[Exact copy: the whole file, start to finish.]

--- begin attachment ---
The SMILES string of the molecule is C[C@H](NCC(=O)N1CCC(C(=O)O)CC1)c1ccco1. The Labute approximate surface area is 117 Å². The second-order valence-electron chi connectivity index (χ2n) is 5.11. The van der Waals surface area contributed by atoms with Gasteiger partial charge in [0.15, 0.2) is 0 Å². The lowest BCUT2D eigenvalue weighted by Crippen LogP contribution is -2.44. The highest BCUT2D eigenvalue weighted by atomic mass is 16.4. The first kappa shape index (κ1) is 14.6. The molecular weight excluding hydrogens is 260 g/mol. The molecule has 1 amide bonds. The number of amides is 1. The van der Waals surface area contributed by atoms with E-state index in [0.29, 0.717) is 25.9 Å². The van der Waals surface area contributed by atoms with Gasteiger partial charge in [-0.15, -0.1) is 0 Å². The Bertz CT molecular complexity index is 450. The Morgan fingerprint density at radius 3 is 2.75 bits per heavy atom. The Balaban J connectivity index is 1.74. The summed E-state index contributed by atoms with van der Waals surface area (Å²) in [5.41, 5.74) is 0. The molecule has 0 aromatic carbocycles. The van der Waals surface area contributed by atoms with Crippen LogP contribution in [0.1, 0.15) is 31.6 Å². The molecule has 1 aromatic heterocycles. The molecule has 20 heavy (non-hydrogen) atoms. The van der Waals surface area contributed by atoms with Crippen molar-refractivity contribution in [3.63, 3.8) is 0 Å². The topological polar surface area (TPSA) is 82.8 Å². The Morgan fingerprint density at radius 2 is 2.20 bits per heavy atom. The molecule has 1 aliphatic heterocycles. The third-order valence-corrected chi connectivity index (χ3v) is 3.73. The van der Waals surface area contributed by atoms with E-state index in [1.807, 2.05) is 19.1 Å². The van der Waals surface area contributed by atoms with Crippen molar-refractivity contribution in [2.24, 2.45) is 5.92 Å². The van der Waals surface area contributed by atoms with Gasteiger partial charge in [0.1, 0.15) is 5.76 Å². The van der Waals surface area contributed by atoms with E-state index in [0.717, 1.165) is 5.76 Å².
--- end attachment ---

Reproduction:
The SMILES string of the molecule is C[C@H](NCC(=O)N1CCC(C(=O)O)CC1)c1ccco1. The Labute approximate surface area is 117 Å². The second-order valence-electron chi connectivity index (χ2n) is 5.11. The van der Waals surface area contributed by atoms with Gasteiger partial charge in [0.15, 0.2) is 0 Å². The lowest BCUT2D eigenvalue weighted by Crippen LogP contribution is -2.44. The highest BCUT2D eigenvalue weighted by atomic mass is 16.4. The first kappa shape index (κ1) is 14.6. The molecular weight excluding hydrogens is 260 g/mol. The molecule has 1 amide bonds. The number of amides is 1. The van der Waals surface area contributed by atoms with E-state index in [0.29, 0.717) is 25.9 Å². The van der Waals surface area contributed by atoms with Gasteiger partial charge in [-0.15, -0.1) is 0 Å². The Bertz CT molecular complexity index is 450. The Morgan fingerprint density at radius 3 is 2.75 bits per heavy atom. The Balaban J connectivity index is 1.74. The summed E-state index contributed by atoms with van der Waals surface area (Å²) in [5.41, 5.74) is 0. The molecule has 0 aromatic carbocycles. The van der Waals surface area contributed by atoms with Crippen LogP contribution in [0.1, 0.15) is 31.6 Å². The molecule has 1 aromatic heterocycles. The molecule has 20 heavy (non-hydrogen) atoms. The van der Waals surface area contributed by atoms with Crippen molar-refractivity contribution in [3.63, 3.8) is 0 Å². The topological polar surface area (TPSA) is 82.8 Å². The Morgan fingerprint density at radius 2 is 2.20 bits per heavy atom. The molecule has 1 aliphatic heterocycles. The third-order valence-corrected chi connectivity index (χ3v) is 3.73. The van der Waals surface area contributed by atoms with E-state index in [1.807, 2.05) is 19.1 Å². The van der Waals surface area contributed by atoms with Crippen molar-refractivity contribution in [2.24, 2.45) is 5.92 Å². The van der Waals surface area contributed by atoms with Gasteiger partial charge in [0.1, 0.15) is 5.76 Å². The van der Waals surface area contributed by atoms with E-state index in [0.717, 1.165) is 5.76 Å².